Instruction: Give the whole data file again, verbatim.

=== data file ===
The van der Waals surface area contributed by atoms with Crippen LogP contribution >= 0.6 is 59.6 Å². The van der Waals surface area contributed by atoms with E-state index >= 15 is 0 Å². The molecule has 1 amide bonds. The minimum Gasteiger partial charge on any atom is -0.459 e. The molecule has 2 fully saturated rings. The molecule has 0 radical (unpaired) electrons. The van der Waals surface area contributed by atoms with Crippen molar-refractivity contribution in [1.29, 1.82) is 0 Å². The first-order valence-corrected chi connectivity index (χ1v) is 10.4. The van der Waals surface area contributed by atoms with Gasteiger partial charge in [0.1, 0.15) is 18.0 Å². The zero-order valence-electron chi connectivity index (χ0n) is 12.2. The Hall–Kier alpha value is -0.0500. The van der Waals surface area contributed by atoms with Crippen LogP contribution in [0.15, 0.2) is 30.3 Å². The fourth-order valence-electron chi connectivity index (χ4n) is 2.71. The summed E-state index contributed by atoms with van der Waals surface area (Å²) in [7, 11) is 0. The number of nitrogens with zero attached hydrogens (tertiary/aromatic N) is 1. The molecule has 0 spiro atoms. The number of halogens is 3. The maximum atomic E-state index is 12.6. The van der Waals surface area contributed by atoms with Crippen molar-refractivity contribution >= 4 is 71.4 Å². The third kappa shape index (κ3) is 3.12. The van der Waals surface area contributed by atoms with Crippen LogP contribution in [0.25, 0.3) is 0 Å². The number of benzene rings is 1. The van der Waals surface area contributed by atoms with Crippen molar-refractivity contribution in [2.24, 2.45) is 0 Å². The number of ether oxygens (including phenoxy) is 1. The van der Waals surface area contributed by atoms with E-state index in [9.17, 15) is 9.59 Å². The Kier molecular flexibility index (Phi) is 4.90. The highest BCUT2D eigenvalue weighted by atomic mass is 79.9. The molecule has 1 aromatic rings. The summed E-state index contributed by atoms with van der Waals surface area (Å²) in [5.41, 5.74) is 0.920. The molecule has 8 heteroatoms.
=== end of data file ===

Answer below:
The van der Waals surface area contributed by atoms with Crippen LogP contribution >= 0.6 is 59.6 Å². The van der Waals surface area contributed by atoms with E-state index >= 15 is 0 Å². The molecule has 1 amide bonds. The minimum Gasteiger partial charge on any atom is -0.459 e. The molecule has 2 fully saturated rings. The molecule has 0 radical (unpaired) electrons. The van der Waals surface area contributed by atoms with Crippen molar-refractivity contribution in [1.29, 1.82) is 0 Å². The first-order valence-corrected chi connectivity index (χ1v) is 10.4. The van der Waals surface area contributed by atoms with Gasteiger partial charge in [0.1, 0.15) is 18.0 Å². The zero-order valence-electron chi connectivity index (χ0n) is 12.2. The Hall–Kier alpha value is -0.0500. The van der Waals surface area contributed by atoms with Crippen LogP contribution in [0.15, 0.2) is 30.3 Å². The fourth-order valence-electron chi connectivity index (χ4n) is 2.71. The summed E-state index contributed by atoms with van der Waals surface area (Å²) in [7, 11) is 0. The number of nitrogens with zero attached hydrogens (tertiary/aromatic N) is 1. The molecule has 0 spiro atoms. The number of halogens is 3. The maximum atomic E-state index is 12.6. The van der Waals surface area contributed by atoms with Crippen molar-refractivity contribution >= 4 is 71.4 Å². The third kappa shape index (κ3) is 3.12. The van der Waals surface area contributed by atoms with Crippen LogP contribution in [0.25, 0.3) is 0 Å². The number of benzene rings is 1. The van der Waals surface area contributed by atoms with Crippen molar-refractivity contribution in [2.24, 2.45) is 0 Å². The number of ether oxygens (including phenoxy) is 1. The van der Waals surface area contributed by atoms with E-state index in [9.17, 15) is 9.59 Å². The Kier molecular flexibility index (Phi) is 4.90. The highest BCUT2D eigenvalue weighted by atomic mass is 79.9. The molecule has 1 aromatic rings. The summed E-state index contributed by atoms with van der Waals surface area (Å²) in [5.41, 5.74) is 0.920. The molecule has 8 heteroatoms.